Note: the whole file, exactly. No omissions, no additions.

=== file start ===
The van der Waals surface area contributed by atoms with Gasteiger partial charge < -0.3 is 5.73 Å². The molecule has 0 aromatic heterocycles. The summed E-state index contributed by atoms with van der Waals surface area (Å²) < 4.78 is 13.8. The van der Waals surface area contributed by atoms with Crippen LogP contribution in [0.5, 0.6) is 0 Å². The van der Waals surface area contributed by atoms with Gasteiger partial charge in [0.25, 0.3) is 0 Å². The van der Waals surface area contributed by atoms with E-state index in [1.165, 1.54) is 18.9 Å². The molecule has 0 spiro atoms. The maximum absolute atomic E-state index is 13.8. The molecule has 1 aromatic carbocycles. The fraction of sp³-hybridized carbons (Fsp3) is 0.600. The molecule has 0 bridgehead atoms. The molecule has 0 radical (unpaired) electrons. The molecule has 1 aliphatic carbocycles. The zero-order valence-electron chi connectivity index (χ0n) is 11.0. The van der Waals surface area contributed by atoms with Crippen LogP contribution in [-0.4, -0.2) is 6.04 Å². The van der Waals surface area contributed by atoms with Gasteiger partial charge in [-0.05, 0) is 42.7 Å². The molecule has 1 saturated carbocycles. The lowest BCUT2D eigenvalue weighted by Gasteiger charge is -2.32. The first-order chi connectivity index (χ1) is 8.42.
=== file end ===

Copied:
The van der Waals surface area contributed by atoms with Gasteiger partial charge < -0.3 is 5.73 Å². The molecule has 0 aromatic heterocycles. The summed E-state index contributed by atoms with van der Waals surface area (Å²) < 4.78 is 13.8. The van der Waals surface area contributed by atoms with Crippen LogP contribution in [0.5, 0.6) is 0 Å². The van der Waals surface area contributed by atoms with Gasteiger partial charge in [0.25, 0.3) is 0 Å². The van der Waals surface area contributed by atoms with E-state index in [1.165, 1.54) is 18.9 Å². The molecule has 0 spiro atoms. The maximum absolute atomic E-state index is 13.8. The molecule has 1 aromatic carbocycles. The fraction of sp³-hybridized carbons (Fsp3) is 0.600. The molecule has 0 bridgehead atoms. The molecule has 0 radical (unpaired) electrons. The molecule has 1 aliphatic carbocycles. The zero-order valence-electron chi connectivity index (χ0n) is 11.0. The van der Waals surface area contributed by atoms with Crippen LogP contribution in [-0.4, -0.2) is 6.04 Å². The van der Waals surface area contributed by atoms with Gasteiger partial charge in [-0.05, 0) is 42.7 Å². The molecule has 1 saturated carbocycles. The lowest BCUT2D eigenvalue weighted by Gasteiger charge is -2.32. The first-order chi connectivity index (χ1) is 8.42.